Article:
The immigration office in Kos is on the quay where ferries come and go continuously between Turkey and Greece. We went there late in the day for an early departure the next morning, armed with paperwork to support our case. A Turkish girl was flirting with the boys behind the window. She had a pile of passports to be stamped, probably belonging to passengers on a gulet, a Turkish charter boat. She was smoking beneath the non-smoking sign.  The immigration officer who took our passports seemed to be on cruise control. He stamped one. Then he opened the second, and paused. He began flicking through the pages. "When did you come to Europe?". I answered truthfully, "In April." He paused again, then reached for his stamp. We took them casually, chatted to the boy next in the queue who told us his brother was emigrating next week to Perth. We didn't want to linger, but neither did we want to stick around. We were Out. Out of Greece. Out of Schengen. Off to Turkey and a clean start.

That's Turkey over there
And here we are, in a bay east of Bodrum called Cokertme, anchored the Turkish way i.e. with a line taken from the stern to the shore (that's a complicated manoeuvre, unless a small boy in a boat touting for your restaurant custom happens along to help you). We cleared in at Turgutreis, a big swanky marina with two out of three big power boats flying the Stars and Stripes, all registered in Delaware, which must be some kind of scam since they seem to be Turkish-owned.

Delaware Avenue

Made in Turkey - marina shopping

We've got our Turkish transit log safely tucked away with our yacht registration papers, and sorted ourselves yet again with local internet and phone connections. The weather is fine. No gale warnings. The barometer is steady, and humidity high. Time to get the kayak off the boat.


  1. any traveller worthy of the name has some shady visa issues in her past!

    now, you know what they say about unasked-for advice - it exists purely for the satisfaction of the giver. But - spectra for halyards but never for sheets, yes? But likely you were just using spectra as a stop-gap and don't normally use it that way. I've read about people on a 47 footer who go farther in their efforts to protect mainsheet blocks and use super-stretchy climbing rope for the traveller.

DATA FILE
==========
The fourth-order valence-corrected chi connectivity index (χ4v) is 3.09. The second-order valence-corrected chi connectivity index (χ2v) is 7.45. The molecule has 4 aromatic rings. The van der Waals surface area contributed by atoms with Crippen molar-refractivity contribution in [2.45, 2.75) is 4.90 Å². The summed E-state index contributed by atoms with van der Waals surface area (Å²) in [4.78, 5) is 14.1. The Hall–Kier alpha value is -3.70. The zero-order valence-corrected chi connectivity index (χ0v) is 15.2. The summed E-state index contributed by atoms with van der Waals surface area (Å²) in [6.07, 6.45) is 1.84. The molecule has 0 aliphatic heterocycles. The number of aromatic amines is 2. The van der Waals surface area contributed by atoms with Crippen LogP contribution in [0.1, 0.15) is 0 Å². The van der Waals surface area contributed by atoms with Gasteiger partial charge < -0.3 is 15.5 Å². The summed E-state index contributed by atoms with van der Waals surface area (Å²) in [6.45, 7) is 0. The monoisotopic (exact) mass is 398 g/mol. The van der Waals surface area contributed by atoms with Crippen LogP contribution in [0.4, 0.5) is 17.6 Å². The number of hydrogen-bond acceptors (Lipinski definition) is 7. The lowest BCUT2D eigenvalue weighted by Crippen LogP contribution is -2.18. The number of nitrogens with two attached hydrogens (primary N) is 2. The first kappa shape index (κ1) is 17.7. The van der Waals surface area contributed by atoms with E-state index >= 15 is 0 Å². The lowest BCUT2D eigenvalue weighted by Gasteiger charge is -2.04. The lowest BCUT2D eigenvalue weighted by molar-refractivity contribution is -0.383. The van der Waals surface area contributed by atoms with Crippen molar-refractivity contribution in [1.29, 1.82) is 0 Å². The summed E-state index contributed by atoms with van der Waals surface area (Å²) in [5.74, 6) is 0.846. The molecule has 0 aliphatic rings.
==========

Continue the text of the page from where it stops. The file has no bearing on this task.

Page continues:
And - for people who want to justify their existence while living on boats, how about writing books?

    Great post.

    Hello from all.

    1. Quite right - just a stop-gap, but one we're grateful to accept for the moment. Re books - right about that too, but hey, gotta get the head in better shape. Getting there, and glad the skipper has broad shoulders in all respects!

      Hello to you all too, including Joan. Wishing we could send those Tassie viruses into permanent exile. x

  2. Have rented out our house in Hobart, huge job!!!so sad pushing the boys finally out of the nest. Back in the marina at Mooloolaba and noticed a yacht for sale exactly like Kukka. Enjoy your trip, as you know love love reading your updates while we sit quietly in the marina. Much love, Ange & John xx

    1. That's big news! Well done, and remember, you'll always miss them but you won't stop being their mum, and vice versa. What's next?? Are you heading north at all this season? So good to hear you are back on the boat again, both of you. x

    2. Well I can tell you for certain she is not Kukka. Good people, Wendy is a constant visitor to your blog and keeps me up to date on your goings on. We havn't moved on board the K boat yet but she is well used, much loved and most definitely not for sale. Bestest to you both. Andrew B

    3. Hello Andrew and Wendy - nice to know that Kukka is treasured. We definitely haven't forgotten that lovely boat, talk of her often. There's a Kukka lookalike right opposite us in the Marmaris marina. Not so many Malos around even in the Med, but saw a gorgeous 45 in Piraeus. all the best, Diana